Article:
There seems to be some confusion about the relationship between these three concepts: executable models, code-generation and model interpretation.
An executable model is a model complete enough to be executable. I´m fully aware that this definition is kind of useless but the executability of a model depends more on the execution tool we use than on the model itself (e.g. some tools may require a more complete and precise model specification while others may be able to “fill the gaps” and execute more incomplete models).
The most well-known family of executable models are the Executable UML methods ( most classic book on this topic). Executable UML models make extensive use of an Action language (kind of imperative pseudocode, see for instance the Alf action language ) to precisely define the behaviour of all class methods. The OMG itself is now in the process of standardizing this notion of Executable UML models, more specifically, the Semantics of a Foundational Subset for Executable UML Models (FUML) . Surprisingly enough the current version of this standard does not include either a definition of what an Executable Model is.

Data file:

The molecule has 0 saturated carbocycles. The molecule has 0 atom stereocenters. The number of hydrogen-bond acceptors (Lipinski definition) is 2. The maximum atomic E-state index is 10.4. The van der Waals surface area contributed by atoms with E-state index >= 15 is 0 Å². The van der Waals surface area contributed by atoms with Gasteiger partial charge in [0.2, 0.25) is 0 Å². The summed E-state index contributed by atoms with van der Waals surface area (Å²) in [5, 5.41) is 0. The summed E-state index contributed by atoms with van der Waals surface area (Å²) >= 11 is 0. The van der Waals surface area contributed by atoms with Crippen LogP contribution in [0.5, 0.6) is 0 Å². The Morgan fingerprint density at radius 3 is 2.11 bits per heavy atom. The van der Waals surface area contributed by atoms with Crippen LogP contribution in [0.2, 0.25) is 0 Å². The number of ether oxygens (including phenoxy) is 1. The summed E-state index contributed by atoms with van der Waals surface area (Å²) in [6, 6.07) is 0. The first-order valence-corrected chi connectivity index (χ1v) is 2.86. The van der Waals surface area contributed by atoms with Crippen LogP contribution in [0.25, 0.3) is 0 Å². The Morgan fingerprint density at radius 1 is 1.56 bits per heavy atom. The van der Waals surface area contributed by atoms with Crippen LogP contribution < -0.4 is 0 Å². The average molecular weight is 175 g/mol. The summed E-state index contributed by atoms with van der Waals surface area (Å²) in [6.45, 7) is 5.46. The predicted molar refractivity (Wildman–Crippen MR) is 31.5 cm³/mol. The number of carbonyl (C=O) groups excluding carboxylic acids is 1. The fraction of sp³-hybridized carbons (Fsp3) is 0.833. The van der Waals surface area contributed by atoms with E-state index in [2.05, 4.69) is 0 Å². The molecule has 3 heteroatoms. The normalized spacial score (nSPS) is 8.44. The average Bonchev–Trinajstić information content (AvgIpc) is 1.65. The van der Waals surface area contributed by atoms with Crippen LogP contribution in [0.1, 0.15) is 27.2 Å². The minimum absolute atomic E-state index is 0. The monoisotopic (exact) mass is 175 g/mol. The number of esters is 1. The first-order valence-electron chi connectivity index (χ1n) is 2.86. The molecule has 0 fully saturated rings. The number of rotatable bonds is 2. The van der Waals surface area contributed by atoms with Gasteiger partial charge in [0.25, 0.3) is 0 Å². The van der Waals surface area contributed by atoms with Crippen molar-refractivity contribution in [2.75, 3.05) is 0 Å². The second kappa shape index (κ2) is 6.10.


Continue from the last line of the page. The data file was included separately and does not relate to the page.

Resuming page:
Code-generation and model interpretation are then two different alternative strategies to “implement” execution tools.
The code-generation strategy involves using a model compiler (many times defined as a model-to-text transformation) to generate a lower-level representation of the model using existing programming languages and platforms (e.g. Java). Instead, the model interpretation strategy relies on the existence of a virtual machine able to direclty read and run the model ( example of a proposal for a UML virtual machine).
If in the beginning most MDD approaches opted for the code-generation strategy we are now witnessing more and more tools going for the model interpretation strategy (e.g. see Mendix ). I´m not going to describe now the benefits and drawbacks of each approach since Johan den Haan already did this job for me.
However I don´t see the two approaches are completely opposite. For instance, I could imagine a virtual machine implemented using an internal on the fly code generation approach (i.e. even if the user is not aware of that in fact the virtual machine would be using code-generation techniques to implement the model in an existing programming language before executing it). Not sure about the benefits of this mixed strategy but who knows?
ICREA Research Professor at Internet Interdisciplinary Institute (UOC). Leader of the SOM Research Lab focusing on the broad area of systems and software engineering